Dairy farmers might not think twice about when Easter falls on the calendar, but the timing is actually very important for dairy markets.
"Easter comes early this year, on March 27," stated Mary Ledman, owner of Keough Ledman Associates, during her presentation at the Dairy Business Association's Dairy Strong conference held in Madison, Wis.
Why does this matter?
Dairy counts on Easter demand to pull some product off the shelves. But, when the holiday occurs early like it will this year, that market demand isn't there when we need it most.
"We'll barely get through the Super Bowl, and then we'll be filling the pipeline for the Easter market," Ledman said. "We'll have Easter prior to our spring flush."
The spring flush of milk production typically peaks in April in California and by mid-May into June in Wisconsin. Without a strong pull from Easter in the second quarter, "It's going to be a struggle on where to put all that milk," she said.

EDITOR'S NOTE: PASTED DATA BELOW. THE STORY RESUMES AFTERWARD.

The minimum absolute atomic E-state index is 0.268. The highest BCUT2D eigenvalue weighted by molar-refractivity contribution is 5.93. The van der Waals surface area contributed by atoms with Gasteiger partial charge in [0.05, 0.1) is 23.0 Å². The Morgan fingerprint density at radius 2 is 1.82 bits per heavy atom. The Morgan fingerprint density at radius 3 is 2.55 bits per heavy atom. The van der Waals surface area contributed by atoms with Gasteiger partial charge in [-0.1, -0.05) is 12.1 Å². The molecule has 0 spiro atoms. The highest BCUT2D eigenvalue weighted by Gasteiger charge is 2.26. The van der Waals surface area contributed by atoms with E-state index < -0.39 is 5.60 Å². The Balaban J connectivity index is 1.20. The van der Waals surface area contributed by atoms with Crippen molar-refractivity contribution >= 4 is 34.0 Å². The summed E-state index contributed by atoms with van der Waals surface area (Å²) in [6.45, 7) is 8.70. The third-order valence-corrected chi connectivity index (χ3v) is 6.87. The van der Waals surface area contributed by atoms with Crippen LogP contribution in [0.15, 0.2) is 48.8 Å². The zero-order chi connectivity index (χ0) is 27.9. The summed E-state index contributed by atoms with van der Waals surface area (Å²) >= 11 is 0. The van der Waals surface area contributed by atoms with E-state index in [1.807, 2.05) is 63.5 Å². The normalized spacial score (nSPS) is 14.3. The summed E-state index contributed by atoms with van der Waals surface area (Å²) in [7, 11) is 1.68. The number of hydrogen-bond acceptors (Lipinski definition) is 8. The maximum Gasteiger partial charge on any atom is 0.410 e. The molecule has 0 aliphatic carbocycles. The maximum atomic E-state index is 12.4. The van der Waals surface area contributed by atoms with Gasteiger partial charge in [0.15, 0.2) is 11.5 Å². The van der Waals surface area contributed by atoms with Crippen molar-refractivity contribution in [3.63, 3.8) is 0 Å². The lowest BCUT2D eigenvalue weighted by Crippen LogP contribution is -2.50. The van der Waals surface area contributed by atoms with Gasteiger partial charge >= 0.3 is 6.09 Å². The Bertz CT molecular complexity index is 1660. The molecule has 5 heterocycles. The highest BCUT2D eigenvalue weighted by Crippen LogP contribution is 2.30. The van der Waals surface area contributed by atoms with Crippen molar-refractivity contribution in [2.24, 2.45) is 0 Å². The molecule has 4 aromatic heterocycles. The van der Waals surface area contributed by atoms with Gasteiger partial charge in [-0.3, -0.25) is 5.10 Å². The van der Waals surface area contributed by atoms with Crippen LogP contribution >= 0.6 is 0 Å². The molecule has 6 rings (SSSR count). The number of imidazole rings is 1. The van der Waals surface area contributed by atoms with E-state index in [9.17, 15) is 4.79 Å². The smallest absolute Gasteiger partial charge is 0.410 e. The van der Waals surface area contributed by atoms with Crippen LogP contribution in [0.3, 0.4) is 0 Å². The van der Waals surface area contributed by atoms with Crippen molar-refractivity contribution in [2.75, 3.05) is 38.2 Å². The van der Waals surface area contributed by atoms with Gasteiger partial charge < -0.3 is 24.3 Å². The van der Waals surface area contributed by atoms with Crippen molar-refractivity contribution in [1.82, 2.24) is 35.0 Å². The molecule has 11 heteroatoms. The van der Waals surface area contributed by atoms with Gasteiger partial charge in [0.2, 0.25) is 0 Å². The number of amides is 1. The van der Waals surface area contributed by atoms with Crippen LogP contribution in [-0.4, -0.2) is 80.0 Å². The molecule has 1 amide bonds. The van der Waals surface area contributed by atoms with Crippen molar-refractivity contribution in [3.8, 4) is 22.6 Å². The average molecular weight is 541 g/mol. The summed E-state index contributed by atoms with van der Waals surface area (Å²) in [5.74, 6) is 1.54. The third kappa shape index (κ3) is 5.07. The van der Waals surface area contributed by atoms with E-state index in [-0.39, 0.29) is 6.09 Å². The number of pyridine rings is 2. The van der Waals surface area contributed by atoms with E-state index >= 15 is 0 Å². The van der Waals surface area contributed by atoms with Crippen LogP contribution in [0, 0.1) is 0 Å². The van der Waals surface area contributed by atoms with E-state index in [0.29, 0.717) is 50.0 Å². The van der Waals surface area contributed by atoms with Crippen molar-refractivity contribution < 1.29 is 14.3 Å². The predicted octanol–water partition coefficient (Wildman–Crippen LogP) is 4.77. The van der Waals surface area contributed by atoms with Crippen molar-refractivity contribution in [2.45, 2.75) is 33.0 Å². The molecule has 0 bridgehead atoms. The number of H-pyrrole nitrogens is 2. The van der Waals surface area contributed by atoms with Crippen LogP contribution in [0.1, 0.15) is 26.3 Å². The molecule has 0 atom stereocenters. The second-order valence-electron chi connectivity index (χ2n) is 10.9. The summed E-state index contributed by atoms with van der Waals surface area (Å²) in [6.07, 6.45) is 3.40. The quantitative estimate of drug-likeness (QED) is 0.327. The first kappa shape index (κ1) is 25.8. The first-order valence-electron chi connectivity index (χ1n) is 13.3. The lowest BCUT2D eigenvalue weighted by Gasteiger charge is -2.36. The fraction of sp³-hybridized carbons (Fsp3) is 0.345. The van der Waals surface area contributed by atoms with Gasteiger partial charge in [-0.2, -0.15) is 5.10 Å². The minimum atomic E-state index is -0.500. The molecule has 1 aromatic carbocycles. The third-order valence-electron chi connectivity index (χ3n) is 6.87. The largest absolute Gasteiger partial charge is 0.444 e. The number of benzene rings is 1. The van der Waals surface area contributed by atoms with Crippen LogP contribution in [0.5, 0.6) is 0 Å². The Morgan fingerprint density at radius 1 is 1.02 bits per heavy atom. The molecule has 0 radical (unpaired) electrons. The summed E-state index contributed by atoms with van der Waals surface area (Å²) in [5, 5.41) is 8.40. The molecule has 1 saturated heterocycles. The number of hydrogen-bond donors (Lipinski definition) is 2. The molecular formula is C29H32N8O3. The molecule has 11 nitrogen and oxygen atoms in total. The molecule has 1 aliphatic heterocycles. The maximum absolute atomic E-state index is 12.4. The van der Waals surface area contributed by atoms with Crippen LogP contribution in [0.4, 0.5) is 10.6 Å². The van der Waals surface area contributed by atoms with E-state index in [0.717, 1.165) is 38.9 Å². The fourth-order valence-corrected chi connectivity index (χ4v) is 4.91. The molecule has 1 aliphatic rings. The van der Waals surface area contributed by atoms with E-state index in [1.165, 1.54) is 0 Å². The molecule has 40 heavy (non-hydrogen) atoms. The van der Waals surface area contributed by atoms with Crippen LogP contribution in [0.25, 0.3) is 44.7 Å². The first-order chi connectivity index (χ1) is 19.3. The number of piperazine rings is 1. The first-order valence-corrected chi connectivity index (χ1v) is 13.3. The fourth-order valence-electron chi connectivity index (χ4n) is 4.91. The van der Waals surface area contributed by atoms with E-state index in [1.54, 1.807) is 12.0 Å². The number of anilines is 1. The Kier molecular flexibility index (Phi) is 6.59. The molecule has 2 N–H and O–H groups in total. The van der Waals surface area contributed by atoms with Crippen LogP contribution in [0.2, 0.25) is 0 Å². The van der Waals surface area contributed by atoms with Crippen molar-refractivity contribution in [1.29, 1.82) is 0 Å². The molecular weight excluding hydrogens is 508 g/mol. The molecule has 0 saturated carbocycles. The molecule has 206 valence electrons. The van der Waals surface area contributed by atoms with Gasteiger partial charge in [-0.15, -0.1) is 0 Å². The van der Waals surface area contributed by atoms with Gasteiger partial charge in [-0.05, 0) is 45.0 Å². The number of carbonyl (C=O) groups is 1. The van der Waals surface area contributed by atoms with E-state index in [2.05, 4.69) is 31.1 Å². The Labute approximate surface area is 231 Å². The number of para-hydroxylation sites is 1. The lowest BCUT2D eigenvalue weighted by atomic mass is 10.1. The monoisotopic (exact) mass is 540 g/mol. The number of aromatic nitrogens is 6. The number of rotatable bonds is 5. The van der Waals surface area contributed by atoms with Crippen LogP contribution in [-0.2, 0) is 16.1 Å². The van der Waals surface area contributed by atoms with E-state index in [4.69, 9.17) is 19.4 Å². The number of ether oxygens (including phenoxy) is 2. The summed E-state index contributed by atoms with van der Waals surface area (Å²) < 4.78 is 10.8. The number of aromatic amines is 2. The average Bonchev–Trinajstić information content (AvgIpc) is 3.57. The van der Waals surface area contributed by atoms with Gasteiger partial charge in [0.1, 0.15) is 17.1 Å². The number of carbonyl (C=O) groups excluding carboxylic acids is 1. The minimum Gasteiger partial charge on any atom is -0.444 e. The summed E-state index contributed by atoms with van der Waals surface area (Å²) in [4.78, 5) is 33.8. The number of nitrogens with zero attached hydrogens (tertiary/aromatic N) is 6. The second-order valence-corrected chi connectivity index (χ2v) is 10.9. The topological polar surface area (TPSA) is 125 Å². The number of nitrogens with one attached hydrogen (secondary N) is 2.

The timing is especially significant this year because we already have a lot of product in storage. Looking at cheese alone, the United States made 11 billion pounds last year, and production is trending up 2.3 percent. There are currently 1.5 billion pounds of cheese in storage, and according to Ledman, those numbers have been holding relatively steady.
Ledman explained that, when dairy product prices are low, buyers go to the market and purchase ahead. With prices higher like they are right now, a lot of buyers play the waiting game. "They see no justification in buying ahead at this point," she said. "As a result, the market doesn't have anticipation that it is going to be short."
With well-stocked inventories and no Easter draw in the second quarter, a lot of milk will be looking for a home later this spring. Unfortunately, that overabundance will likely be reflected in producer milk checks.
(c) Hoard's Dairyman Intel 2016
January 25, 2016